The narrow road is a roughed-out, potholed track gouged from ragged Norwegian mountains. Winding alongside a grey Arctic Ocean, it’s graced with the occasional passing bay and kept in place against northern tempests by discarded mountain boulders.
Turning a last cliffside corner I stop the car and push open the door, buffeted by a wild wind, the dashboard map flying into my girlfriend’s face and the door slamming shut against my shoulder. Farther along is a concrete-buttressed causeway snaking its way along the final 100m; an open camping space ahead and across the way a rustic Venetian vision with a Wild West twist.
We’ve flown 1000km from Oslo to the northern city of Tromsø, well inside the Arctic Circle, hiring a car and driving west for six hours via sweeping bridges and tunnels up to 3.5km long; all the way to the Norwegian island of Vesterålen. With Norway’s jigsaw geography of bridges, tunnels and skerries – along with the fjords and ferries – it’s difficult to tell where the mainland ends and these islands begin.
Once home to 1500 residents in the fishing season, the resurrected ghost town of Nyksund, was completely deserted by the late 1970s; the small port deemed obsolete due to its shallow waters and dangerous access.
These days there are about 25 permanent residents, due to a 1986 Berlin meeting with a German professor, working with juvenile delinquents facing possible prison. A last-chance offer was mooted, a summer project for 200 boys: hands-on clean-up work culminating in a second chance for Nyksund.
Two rows of saloon like buildings straddle a dark canal, teetering precariously on grey flagstone sea walls. Crooked facades and narrow wooden wharves gather for mutual support from the raging seas and Arctic winds.
On our first night the air is oddly still; the weather fickle here. Lights from empty upstair rooms escape from small barred windows to throw fiery reflections across the canal. High gabled facades on leaning timber piles cast shimmering shadows that stretch to reach their partners on the opposite side.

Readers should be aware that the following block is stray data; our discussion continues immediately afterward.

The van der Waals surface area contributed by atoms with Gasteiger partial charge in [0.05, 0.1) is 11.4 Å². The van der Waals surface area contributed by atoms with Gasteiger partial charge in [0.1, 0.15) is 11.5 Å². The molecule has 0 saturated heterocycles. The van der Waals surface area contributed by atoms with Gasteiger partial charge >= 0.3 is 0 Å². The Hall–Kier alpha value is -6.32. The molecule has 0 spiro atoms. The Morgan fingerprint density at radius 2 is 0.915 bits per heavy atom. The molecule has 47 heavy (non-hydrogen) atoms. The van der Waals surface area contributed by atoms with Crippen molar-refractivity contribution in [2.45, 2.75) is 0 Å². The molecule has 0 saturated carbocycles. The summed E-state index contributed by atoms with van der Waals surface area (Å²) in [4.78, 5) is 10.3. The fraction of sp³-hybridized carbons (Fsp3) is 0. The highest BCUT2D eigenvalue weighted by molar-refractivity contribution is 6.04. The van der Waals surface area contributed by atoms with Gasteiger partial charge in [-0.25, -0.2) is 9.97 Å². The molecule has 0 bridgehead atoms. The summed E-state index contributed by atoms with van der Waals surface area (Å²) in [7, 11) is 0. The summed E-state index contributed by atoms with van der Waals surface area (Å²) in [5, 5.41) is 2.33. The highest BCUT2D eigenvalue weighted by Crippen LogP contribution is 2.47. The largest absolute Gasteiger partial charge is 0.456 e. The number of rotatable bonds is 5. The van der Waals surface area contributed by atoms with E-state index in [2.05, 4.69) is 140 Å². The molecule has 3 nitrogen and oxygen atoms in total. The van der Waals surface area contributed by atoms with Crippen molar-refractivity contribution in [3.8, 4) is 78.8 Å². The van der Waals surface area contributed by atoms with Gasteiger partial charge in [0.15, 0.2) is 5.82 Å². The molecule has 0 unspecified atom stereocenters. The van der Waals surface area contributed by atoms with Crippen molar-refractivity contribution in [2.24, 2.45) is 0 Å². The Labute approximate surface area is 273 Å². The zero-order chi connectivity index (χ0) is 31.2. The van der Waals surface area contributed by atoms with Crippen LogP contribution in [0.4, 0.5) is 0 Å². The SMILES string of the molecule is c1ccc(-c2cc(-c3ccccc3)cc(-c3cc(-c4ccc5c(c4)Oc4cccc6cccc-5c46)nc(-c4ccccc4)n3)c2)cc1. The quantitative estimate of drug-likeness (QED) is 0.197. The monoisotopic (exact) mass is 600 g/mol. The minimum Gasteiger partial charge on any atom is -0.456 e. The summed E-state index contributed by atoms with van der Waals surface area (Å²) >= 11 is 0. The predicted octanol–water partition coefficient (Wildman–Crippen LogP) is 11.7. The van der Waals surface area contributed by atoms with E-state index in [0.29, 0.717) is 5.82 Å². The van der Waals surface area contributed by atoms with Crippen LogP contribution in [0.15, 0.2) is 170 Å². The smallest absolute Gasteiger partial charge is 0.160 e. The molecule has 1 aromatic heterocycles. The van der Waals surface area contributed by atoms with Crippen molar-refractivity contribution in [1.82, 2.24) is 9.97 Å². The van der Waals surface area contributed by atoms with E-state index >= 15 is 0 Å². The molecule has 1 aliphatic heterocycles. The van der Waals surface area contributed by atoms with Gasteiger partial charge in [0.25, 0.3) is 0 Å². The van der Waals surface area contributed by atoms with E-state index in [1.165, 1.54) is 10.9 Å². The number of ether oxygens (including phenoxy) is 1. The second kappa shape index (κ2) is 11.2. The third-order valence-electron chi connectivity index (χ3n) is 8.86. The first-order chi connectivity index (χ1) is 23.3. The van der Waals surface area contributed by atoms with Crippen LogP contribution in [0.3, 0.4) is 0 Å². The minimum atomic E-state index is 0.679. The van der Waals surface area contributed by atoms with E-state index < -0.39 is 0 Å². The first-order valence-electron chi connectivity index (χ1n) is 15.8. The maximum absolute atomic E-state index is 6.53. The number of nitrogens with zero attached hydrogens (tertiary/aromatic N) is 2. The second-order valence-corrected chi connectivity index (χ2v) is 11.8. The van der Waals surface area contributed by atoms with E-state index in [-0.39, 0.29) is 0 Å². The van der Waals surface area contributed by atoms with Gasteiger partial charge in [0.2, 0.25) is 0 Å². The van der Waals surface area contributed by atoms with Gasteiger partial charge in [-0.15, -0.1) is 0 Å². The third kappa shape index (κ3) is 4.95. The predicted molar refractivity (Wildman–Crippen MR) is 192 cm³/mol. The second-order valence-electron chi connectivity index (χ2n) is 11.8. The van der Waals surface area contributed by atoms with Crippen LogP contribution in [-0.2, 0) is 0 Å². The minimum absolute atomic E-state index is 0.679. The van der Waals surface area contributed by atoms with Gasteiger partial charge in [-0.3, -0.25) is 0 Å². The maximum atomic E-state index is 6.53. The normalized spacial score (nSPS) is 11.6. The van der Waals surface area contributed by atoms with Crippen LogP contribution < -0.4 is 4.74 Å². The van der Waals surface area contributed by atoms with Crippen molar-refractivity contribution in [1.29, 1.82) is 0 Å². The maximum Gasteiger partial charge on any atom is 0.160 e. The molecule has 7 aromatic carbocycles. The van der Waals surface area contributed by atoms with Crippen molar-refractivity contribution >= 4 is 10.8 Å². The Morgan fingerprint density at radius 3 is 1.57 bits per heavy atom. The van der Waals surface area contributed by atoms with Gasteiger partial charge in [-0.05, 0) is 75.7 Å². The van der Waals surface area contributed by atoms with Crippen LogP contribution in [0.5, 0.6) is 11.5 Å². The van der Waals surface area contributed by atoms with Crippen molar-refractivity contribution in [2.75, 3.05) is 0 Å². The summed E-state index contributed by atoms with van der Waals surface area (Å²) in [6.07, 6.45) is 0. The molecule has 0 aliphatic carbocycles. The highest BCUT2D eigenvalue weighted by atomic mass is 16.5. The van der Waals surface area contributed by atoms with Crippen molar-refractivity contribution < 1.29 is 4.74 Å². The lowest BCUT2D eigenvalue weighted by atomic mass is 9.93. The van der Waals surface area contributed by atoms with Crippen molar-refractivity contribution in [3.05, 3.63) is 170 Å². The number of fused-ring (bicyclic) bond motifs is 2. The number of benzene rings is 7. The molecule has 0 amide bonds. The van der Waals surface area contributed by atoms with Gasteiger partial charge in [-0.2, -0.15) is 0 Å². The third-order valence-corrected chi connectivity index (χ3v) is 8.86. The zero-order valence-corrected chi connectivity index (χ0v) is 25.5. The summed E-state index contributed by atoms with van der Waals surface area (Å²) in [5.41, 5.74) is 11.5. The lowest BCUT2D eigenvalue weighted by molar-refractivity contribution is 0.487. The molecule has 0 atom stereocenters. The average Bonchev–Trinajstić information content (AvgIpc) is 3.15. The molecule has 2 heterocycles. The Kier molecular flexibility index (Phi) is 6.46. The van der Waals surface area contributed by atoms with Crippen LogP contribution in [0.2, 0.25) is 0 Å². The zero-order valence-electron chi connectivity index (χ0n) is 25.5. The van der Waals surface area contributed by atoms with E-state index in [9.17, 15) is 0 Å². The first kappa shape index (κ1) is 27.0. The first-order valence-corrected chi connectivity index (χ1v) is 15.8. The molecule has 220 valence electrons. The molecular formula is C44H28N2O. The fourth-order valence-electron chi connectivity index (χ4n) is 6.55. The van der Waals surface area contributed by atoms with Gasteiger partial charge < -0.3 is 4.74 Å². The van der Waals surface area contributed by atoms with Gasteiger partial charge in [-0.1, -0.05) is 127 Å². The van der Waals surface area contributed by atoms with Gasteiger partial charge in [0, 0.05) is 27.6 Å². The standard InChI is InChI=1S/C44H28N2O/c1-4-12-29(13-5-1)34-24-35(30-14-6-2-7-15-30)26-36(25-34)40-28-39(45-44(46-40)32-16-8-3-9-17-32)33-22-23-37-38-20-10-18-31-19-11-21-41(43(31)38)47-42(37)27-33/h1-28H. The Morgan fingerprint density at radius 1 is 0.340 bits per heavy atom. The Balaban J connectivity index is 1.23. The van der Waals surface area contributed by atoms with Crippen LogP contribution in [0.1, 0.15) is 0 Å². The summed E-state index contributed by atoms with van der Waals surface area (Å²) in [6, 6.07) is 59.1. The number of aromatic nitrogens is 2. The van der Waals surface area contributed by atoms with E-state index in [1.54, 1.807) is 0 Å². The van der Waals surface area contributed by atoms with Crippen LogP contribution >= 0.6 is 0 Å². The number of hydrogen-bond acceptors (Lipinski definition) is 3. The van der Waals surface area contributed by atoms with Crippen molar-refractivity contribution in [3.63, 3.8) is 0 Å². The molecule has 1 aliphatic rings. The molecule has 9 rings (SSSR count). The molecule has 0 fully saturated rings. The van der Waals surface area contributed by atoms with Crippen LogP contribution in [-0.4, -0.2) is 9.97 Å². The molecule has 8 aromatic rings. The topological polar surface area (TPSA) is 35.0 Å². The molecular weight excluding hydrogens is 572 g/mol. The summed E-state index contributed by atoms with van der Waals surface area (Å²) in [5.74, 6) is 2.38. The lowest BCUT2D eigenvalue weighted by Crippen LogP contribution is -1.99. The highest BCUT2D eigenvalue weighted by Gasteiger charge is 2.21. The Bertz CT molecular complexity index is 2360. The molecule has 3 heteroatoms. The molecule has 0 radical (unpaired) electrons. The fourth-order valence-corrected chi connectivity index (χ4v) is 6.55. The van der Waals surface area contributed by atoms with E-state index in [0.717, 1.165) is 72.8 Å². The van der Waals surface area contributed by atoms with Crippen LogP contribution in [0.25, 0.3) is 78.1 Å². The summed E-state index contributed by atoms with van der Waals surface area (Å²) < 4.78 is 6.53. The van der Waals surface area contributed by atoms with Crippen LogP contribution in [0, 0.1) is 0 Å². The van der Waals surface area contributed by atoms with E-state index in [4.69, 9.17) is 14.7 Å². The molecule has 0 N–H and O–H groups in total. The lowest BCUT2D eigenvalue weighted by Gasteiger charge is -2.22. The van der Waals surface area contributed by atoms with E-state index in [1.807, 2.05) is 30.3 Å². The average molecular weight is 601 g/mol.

Here and there among surrounding mountains, double-storey Shipping News timber-plank cottages go it alone, away from the gaggle of wharfside Nyksund; some perch and prop against impossible rocky knolls, with tie-down cables strung from upper walls to steel pegs rammed into rocky ground.
At the ‘living museum’ guesthouse Holmvik Brygge, our accommodating hosts are Germans seeking the quiet life – Jasmin here for over six years, and Ssemjon for more than a decade.
Dinner is a shared tasting plate of smoked seafood: strips of haddock, sea trout and something darker: a cube of whale meat. The Lofoten classic of cod tongues, is lightly doused in flour and fried with flair and a dash of curry; compliments of chef Ssemjon. The crisp German Riesling has a healthy dash of fruit.
“This summer has not been so good,” Jasmin confides, “no tomatoes, and the greens so slow.” It’s been wet for campers too, with many deserting tents for the drier environs of the Brygge, where each rustic room has its own personality.
Ssemjon smiles at the mention of weather. When Jasmin first arrived, he worried he may need to lock her up to persuade her to stay. Disparaging Norwegian southerners talk of two seasons up here: the “white winter” and “green winter”. Ssemjon’s fear proved unfounded – Jasmin loves it all – but she concedes “the white” brings ice and snow to “smooth over the potholes in Ssemjon’s road”.